Turkish academics are hoping for a peaceful resolution to the protest movement that has gripped their country. After weeks of disrupted final exams and televised threats leveled at two universities, the first official meeting on 14 June between Prime Minister Recep Tayyip Erdoğan and protest leaders may spell an end to the violent clashes.
The drama began on 28 May, when environmental activists staged a sit-in at Gezi Park, one of the last expanses of trees in Istanbul. Their stated goal was to block the planned demolition of the park to make room for a new shopping mall. As the days passed, the protest took on a festival-like atmosphere, with university students playing music and grilling meat. But after police cleared the park with batons and tear gas on 31 May, Turkey convulsed in violent protests in many cities. The violence has caused five confirmed deaths and thousands of injuries.
Some Turkish academics have used the conflict as a natural laboratory. A team from Istanbul Bilgi University surveyed 3000 protestors in person, sharing their findings immediately on the Internet. Contrary to government claims that the protests have been fomented by political opponents or even foreign governments to destabilize Turkey, only 7% of protestors identified themselves with any political organization. Instead, they found a young population—60% under 30—that named government corruption and political repression as their main grievances. Another survey, led by a private social science institute in Istanbul, used the protests as a lens for examining the demography of dissent in the country. Not surprisingly, dissatisfaction with the conservative government was correlated with youth, level of education, and political liberalism.
The protests were gathering steam just as Turkish universities began administering final exams. "The public transportation was being cut, and there were security concerns, so the students were having difficulty coming to school," a Turkish scientist at Koç University in Istanbul writes to ScienceInsider in an e-mail. (He asked to remain anonymous for fear of reprisals for communicating with the press.) On 2 June, university president Umran İnan sent an e-mail to all faculty and students, advising them that given the circumstances, students unable to attend their exams could reschedule. The next evening, Erdoğan announced on national television that Koç University was encouraging students to join the protests. "He read the email word by word and added that he will be fighting with the university from now on," says the Koç scientist. In another televised announcement, Turkish sources tell ScienceInsider, Erdoğan took aim at another Istanbul-based university, Sabancı University, stating that the government only "allows" faculty and students there to use the state-owned land.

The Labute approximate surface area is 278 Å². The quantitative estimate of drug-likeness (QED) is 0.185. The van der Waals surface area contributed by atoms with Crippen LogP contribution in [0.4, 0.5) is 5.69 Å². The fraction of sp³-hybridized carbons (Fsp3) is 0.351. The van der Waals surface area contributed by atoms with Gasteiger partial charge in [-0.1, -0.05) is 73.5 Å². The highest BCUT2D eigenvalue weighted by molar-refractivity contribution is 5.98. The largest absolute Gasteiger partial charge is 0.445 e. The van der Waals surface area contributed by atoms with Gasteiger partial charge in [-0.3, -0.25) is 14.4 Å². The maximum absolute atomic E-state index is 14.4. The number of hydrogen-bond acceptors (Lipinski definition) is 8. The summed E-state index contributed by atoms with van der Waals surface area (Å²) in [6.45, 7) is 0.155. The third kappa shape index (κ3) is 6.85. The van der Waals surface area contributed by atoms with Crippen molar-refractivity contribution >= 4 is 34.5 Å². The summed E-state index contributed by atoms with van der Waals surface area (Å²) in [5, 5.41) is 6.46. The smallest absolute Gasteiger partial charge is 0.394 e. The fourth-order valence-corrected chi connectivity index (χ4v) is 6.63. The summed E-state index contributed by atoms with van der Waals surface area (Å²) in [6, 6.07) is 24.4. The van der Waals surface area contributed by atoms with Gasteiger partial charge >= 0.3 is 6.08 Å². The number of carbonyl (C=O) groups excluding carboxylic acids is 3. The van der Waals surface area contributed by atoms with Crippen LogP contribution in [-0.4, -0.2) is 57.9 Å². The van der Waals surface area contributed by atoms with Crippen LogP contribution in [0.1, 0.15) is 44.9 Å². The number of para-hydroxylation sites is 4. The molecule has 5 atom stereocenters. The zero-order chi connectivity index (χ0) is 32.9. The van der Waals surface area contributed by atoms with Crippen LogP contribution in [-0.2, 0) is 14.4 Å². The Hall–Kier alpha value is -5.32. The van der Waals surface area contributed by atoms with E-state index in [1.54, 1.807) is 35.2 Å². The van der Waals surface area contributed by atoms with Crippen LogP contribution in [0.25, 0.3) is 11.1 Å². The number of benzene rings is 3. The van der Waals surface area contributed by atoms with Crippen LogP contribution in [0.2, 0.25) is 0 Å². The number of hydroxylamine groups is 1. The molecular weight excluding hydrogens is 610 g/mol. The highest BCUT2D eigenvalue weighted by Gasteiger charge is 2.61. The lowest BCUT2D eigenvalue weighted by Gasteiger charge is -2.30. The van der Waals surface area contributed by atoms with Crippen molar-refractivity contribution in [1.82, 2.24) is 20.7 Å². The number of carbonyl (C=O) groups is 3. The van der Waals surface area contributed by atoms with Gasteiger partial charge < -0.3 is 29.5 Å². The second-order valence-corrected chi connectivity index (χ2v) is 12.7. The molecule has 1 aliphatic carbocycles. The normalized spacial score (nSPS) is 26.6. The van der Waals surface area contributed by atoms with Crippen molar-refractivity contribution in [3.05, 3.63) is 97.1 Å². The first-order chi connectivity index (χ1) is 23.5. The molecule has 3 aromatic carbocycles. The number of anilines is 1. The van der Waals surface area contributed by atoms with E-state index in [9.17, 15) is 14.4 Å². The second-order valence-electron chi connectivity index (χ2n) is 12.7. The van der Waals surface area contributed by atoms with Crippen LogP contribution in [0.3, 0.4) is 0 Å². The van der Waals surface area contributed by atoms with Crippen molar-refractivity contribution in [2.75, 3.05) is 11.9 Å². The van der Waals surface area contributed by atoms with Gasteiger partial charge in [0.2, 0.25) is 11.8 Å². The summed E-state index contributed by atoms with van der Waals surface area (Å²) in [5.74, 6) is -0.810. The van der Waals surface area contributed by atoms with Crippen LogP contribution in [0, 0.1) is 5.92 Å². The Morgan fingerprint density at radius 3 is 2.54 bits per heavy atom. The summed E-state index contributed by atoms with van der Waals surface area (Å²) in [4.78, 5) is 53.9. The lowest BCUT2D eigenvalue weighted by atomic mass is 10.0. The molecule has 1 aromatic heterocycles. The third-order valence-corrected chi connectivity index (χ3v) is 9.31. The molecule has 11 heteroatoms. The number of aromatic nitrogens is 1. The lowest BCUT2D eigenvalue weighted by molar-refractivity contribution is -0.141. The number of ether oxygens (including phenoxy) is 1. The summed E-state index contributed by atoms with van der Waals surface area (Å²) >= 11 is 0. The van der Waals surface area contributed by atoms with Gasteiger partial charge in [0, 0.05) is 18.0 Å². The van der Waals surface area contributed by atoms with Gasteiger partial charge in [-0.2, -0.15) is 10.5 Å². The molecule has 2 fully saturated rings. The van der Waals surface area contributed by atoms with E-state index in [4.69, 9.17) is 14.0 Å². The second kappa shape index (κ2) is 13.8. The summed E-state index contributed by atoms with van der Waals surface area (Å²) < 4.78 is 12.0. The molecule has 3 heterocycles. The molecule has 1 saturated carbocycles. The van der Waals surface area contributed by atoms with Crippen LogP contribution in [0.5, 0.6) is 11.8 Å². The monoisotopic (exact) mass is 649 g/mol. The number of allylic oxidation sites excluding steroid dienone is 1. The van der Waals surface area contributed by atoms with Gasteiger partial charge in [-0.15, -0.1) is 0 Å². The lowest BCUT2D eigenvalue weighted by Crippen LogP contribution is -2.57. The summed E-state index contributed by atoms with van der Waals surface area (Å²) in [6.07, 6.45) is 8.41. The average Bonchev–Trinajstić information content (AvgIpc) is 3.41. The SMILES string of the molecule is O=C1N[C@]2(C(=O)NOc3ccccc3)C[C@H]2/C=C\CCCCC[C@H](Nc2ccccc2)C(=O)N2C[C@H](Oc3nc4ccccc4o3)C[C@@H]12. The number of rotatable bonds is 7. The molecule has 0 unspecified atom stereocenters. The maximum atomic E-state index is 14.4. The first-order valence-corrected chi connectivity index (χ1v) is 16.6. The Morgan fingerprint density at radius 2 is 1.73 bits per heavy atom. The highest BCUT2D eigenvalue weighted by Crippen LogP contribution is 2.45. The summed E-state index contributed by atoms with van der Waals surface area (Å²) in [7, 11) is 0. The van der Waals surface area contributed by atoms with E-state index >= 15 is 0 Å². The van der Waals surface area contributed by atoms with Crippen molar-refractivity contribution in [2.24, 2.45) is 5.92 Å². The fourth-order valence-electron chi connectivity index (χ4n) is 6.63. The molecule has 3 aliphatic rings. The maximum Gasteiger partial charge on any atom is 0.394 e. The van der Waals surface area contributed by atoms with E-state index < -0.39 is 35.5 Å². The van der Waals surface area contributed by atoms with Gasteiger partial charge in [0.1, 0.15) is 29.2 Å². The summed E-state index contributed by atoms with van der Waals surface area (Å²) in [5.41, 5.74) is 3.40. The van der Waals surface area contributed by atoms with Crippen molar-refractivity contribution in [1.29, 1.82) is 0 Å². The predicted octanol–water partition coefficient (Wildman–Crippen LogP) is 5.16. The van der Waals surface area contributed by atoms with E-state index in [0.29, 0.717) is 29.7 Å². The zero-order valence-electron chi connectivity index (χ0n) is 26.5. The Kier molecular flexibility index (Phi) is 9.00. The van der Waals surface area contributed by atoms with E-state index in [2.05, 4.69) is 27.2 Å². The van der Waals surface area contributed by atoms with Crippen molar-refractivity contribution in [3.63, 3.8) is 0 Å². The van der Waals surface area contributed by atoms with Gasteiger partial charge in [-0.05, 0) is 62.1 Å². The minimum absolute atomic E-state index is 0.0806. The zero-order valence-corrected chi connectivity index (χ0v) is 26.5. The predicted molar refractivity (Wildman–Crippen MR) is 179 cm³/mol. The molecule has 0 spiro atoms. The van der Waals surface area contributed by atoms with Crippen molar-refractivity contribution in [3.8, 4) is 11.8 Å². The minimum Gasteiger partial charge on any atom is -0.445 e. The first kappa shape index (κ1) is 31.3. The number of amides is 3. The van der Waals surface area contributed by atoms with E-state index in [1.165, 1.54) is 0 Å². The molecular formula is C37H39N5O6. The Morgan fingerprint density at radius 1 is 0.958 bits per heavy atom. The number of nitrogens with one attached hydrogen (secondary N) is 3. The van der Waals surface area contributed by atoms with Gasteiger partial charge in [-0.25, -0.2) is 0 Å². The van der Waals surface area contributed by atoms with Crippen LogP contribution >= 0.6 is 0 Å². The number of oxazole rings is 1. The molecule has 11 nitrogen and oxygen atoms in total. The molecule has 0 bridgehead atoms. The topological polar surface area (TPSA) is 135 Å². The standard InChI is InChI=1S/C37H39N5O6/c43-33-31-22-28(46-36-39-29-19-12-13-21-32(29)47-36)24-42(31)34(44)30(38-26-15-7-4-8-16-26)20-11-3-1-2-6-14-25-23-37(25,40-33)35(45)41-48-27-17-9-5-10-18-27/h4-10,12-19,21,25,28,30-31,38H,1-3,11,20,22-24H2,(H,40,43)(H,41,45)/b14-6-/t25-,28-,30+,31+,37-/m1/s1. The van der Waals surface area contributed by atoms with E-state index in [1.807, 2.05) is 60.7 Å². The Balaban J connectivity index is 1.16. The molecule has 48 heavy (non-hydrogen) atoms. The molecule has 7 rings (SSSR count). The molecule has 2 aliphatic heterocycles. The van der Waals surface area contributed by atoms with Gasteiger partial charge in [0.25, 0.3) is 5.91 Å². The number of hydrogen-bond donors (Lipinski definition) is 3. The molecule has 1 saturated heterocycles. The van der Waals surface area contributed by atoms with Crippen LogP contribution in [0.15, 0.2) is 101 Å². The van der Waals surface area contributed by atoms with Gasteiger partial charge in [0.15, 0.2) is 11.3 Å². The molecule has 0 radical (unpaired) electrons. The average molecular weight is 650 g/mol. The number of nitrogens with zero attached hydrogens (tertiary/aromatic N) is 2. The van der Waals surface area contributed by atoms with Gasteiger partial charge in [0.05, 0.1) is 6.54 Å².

Just before the 14 June meeting with protest leaders, Erdoğan announced that the fate of Gezi Park would be left to the courts and a democratic referendum. During the meeting, according to Turkish media, he issued a "final warning" for activists to vacate the park; protesters responded that they would stay put until the park is officially protected.Even if the protestors disband, some Turkish academics aren't optimistic about the future. "Fear, corruption, and unethical behavior have become the new normal here," says a Turkish molecular biology postdoc who requested anonymity because his research is government-funded.